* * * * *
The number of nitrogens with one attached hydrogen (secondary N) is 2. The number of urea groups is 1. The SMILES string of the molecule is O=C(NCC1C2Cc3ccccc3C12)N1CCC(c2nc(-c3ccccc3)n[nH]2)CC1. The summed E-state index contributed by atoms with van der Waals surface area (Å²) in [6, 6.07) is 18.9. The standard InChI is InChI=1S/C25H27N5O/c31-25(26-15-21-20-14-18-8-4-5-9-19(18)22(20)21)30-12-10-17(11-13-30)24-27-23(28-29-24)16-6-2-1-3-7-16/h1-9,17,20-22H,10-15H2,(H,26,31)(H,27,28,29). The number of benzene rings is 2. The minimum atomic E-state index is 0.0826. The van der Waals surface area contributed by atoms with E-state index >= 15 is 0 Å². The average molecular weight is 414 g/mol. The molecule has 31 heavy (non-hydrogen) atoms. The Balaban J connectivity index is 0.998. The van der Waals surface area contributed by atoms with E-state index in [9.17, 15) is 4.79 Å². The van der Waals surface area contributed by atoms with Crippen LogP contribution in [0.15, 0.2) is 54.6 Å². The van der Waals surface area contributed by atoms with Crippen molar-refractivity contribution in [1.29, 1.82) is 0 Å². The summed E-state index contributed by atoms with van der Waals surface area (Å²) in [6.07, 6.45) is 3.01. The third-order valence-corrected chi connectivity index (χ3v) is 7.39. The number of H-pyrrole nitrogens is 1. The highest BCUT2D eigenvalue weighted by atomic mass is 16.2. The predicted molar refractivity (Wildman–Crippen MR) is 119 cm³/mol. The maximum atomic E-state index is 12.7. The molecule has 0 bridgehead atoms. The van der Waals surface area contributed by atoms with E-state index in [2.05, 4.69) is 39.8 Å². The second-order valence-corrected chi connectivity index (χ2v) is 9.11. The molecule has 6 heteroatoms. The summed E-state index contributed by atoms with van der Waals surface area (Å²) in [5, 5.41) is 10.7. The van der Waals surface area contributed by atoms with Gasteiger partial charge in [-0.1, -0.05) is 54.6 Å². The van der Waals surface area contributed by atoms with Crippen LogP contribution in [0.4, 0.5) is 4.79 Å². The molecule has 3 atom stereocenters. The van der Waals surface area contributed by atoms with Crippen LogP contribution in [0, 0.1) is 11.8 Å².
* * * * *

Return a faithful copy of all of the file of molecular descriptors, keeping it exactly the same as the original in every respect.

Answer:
The number of nitrogens with one attached hydrogen (secondary N) is 2. The number of urea groups is 1. The SMILES string of the molecule is O=C(NCC1C2Cc3ccccc3C12)N1CCC(c2nc(-c3ccccc3)n[nH]2)CC1. The summed E-state index contributed by atoms with van der Waals surface area (Å²) in [6, 6.07) is 18.9. The standard InChI is InChI=1S/C25H27N5O/c31-25(26-15-21-20-14-18-8-4-5-9-19(18)22(20)21)30-12-10-17(11-13-30)24-27-23(28-29-24)16-6-2-1-3-7-16/h1-9,17,20-22H,10-15H2,(H,26,31)(H,27,28,29). The number of benzene rings is 2. The minimum atomic E-state index is 0.0826. The van der Waals surface area contributed by atoms with E-state index >= 15 is 0 Å². The average molecular weight is 414 g/mol. The molecule has 31 heavy (non-hydrogen) atoms. The Balaban J connectivity index is 0.998. The van der Waals surface area contributed by atoms with E-state index in [9.17, 15) is 4.79 Å². The van der Waals surface area contributed by atoms with Crippen LogP contribution in [0.15, 0.2) is 54.6 Å². The van der Waals surface area contributed by atoms with Crippen molar-refractivity contribution in [1.29, 1.82) is 0 Å². The summed E-state index contributed by atoms with van der Waals surface area (Å²) in [6.07, 6.45) is 3.01. The third-order valence-corrected chi connectivity index (χ3v) is 7.39. The number of H-pyrrole nitrogens is 1. The highest BCUT2D eigenvalue weighted by atomic mass is 16.2. The predicted molar refractivity (Wildman–Crippen MR) is 119 cm³/mol. The maximum atomic E-state index is 12.7. The molecule has 0 bridgehead atoms. The van der Waals surface area contributed by atoms with E-state index in [2.05, 4.69) is 39.8 Å². The second-order valence-corrected chi connectivity index (χ2v) is 9.11. The molecule has 6 heteroatoms. The summed E-state index contributed by atoms with van der Waals surface area (Å²) in [5, 5.41) is 10.7. The van der Waals surface area contributed by atoms with Gasteiger partial charge in [-0.1, -0.05) is 54.6 Å². The van der Waals surface area contributed by atoms with Crippen LogP contribution in [0.4, 0.5) is 4.79 Å². The molecule has 3 atom stereocenters. The van der Waals surface area contributed by atoms with Crippen LogP contribution in [0, 0.1) is 11.8 Å².